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Focal point Design. Line-tangles.

Principle of Design: Emphasis

by JuliannaKunstler.com

Learning objectives:

  • Use of Line as a focus Element of Art
  • Principle of Design: Emphasis
  • Abstract thinking
  • Critical thinking
  • Contrast
  • Emphasis
  • Repetition/Patterns
  • Eye-hand coordination


What can you use?

  • lines

What kinds of lines?

  • solid
  • interrupted
  • thin, thick, combined
  • curved and organic, and/or straight

What medium?

  • Ultra Fine Sharpie
  • and/or black ball pen for details

Principle of Design: Emphasis

We are using an Emphasis Design Principle in this assignment.

Click on the image to view detailes.



You will create a free-form design using lines as your primary Element of Art.

Free-form designs do not have a defined structure, but you still need to plan it.

Your design should include:

  • Emphasis - Focal point of the composition - use contrast: make it lighter or darker, more simple or more intricate, or different type of lines and shapes than the rest of the design.
    Focal point does not have to be in the center of the design!
  • Supporting elements can guide (lead) viewer's eye to that focal point - psychological lines
  • Design should be intricate, detailed, and dense
  • The design should fill the entire space

You will be graded on:

  • Use of Line Element - line quality, clean line weights, smooth, consistent lines
  • Craftsmanship, details, and aesthetic quality of the design
  • Clear focal point!!

Step 1

Start with a research.

Explore what's out there for inspiration and reference.

Look for "zentangles" and "zantangle patterns" as a start.

Note and copy patterns that you like. See if you can incorporate them into your future design.

Zentangles is a fancy and relaxing form of "doodling"

You can use these examples.

Step 2


You don't need to sketch out the entire design, but have the main layout concept.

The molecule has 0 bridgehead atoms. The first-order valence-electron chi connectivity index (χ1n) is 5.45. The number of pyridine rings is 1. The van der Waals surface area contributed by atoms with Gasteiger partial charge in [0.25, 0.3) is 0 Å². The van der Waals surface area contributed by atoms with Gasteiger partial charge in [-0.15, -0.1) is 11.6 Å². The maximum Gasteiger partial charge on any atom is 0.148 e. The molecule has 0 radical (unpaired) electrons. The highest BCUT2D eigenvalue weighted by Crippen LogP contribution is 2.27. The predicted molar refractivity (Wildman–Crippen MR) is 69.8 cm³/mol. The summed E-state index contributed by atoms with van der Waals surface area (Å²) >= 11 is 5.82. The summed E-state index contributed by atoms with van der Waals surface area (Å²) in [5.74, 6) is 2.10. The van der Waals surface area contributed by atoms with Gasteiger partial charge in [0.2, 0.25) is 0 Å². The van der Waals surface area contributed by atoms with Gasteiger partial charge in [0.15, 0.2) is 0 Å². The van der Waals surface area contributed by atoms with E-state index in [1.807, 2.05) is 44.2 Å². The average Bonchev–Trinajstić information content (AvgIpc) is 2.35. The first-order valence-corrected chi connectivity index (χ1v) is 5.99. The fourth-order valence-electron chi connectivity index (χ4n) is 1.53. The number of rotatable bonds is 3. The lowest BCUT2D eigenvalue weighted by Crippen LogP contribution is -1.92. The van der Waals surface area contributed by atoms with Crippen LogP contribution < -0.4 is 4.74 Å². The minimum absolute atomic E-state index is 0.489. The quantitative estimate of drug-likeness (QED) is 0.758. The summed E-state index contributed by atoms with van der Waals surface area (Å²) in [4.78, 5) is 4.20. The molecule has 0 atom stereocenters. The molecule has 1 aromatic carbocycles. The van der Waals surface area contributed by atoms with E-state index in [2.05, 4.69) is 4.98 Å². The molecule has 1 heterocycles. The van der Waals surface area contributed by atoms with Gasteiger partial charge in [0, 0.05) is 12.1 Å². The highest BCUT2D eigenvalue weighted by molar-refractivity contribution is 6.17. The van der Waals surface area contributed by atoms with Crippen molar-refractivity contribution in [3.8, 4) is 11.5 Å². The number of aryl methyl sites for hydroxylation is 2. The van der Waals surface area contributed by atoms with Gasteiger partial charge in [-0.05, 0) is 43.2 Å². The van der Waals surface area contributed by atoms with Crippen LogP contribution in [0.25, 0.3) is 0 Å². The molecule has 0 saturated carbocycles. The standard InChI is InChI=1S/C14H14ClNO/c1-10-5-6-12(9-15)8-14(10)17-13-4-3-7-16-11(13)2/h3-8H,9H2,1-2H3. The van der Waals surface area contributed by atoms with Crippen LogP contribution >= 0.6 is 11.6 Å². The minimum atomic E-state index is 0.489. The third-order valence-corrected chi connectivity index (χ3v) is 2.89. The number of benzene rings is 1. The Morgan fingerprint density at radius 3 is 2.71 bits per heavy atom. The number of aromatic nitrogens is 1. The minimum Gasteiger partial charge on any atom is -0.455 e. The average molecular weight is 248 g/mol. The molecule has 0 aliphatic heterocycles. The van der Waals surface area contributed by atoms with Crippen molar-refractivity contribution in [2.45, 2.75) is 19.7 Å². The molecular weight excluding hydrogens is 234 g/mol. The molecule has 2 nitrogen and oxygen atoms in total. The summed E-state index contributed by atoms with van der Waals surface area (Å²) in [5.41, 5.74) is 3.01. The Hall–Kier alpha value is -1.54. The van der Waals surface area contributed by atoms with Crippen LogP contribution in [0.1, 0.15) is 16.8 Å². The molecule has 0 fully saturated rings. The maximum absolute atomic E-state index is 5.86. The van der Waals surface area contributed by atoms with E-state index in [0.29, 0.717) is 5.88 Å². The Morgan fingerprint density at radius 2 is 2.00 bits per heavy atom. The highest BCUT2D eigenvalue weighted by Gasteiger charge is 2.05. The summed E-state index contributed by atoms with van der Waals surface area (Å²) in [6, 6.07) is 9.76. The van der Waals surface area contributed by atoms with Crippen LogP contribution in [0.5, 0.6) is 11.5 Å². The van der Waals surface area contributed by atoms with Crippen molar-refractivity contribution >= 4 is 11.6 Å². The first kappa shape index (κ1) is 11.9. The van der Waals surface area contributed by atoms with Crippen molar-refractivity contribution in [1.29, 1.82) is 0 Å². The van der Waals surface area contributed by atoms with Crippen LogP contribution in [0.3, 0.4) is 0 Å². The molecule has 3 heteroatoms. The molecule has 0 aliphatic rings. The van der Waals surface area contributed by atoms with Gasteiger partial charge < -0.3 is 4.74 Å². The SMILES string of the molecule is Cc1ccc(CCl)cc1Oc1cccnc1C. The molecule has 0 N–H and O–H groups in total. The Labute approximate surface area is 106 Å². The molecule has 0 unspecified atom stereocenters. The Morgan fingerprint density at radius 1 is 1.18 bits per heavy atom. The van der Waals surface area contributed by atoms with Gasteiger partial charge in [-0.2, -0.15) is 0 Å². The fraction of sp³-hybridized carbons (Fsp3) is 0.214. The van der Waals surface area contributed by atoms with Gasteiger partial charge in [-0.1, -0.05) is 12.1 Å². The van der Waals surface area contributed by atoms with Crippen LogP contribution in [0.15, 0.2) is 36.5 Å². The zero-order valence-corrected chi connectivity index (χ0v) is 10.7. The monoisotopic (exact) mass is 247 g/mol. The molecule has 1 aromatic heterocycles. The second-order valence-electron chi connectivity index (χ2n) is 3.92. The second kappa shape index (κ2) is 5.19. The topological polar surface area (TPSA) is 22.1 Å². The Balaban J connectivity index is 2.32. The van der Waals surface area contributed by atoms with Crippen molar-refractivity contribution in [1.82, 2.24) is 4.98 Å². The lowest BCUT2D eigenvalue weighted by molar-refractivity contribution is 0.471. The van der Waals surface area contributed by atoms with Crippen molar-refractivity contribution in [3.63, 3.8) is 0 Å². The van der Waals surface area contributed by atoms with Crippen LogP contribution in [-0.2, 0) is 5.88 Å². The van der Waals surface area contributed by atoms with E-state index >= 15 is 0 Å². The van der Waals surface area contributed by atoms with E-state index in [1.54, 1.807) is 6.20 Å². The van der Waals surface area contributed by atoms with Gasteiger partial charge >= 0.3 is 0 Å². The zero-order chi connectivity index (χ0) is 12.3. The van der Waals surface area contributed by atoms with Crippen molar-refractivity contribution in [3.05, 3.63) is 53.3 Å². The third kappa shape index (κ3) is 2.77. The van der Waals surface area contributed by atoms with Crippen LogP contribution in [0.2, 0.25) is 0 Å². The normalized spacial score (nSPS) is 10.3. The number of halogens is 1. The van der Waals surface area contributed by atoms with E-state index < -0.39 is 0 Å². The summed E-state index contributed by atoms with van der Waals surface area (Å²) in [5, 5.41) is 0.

Think where you are going to position your focal point.

Step 3

Use a ruler and measure a 1"" border on all 4 sides of your paper.

Use pencil to draw the lines.

Outline the border with a black pen.

Please note: use 2 measurement marks per side before you draw a line.

Step 4

You focal point should be contrasted to the rest of the design and/or the rest of the design should lead viewer's eye to it.

Start with the focal point. It does not need to be in the center of the composition.

Mark the main layout shapes (areas).

Step 5

Plan out the rest of the design. Use the image library that you saved as a reference.

Carefully start with bigger shapes, then fill in all gaps with smaller, more intricate elements.

For the most part, draw as you feel like. Lines and shapes can be mostly curvy and organic or angled and geometrical, or a combination of both. It's all about the mood and emotion you want to share.

You can fill in areas with a uniform design;

Design can change and evolve.

Make your patterns as detailed and intricate as you can.

Adding simple elements will help you achieve the result.

Add interest inside larger areas by creating "flowing" lines and elements.

Thin about organic/nature shapes and lines.

Fill in the entire space.

Adjust your designs to fit.

You can use a pencil for important lines before you start finalizing it.

Make sure you use very fine light lines that are easy to erase.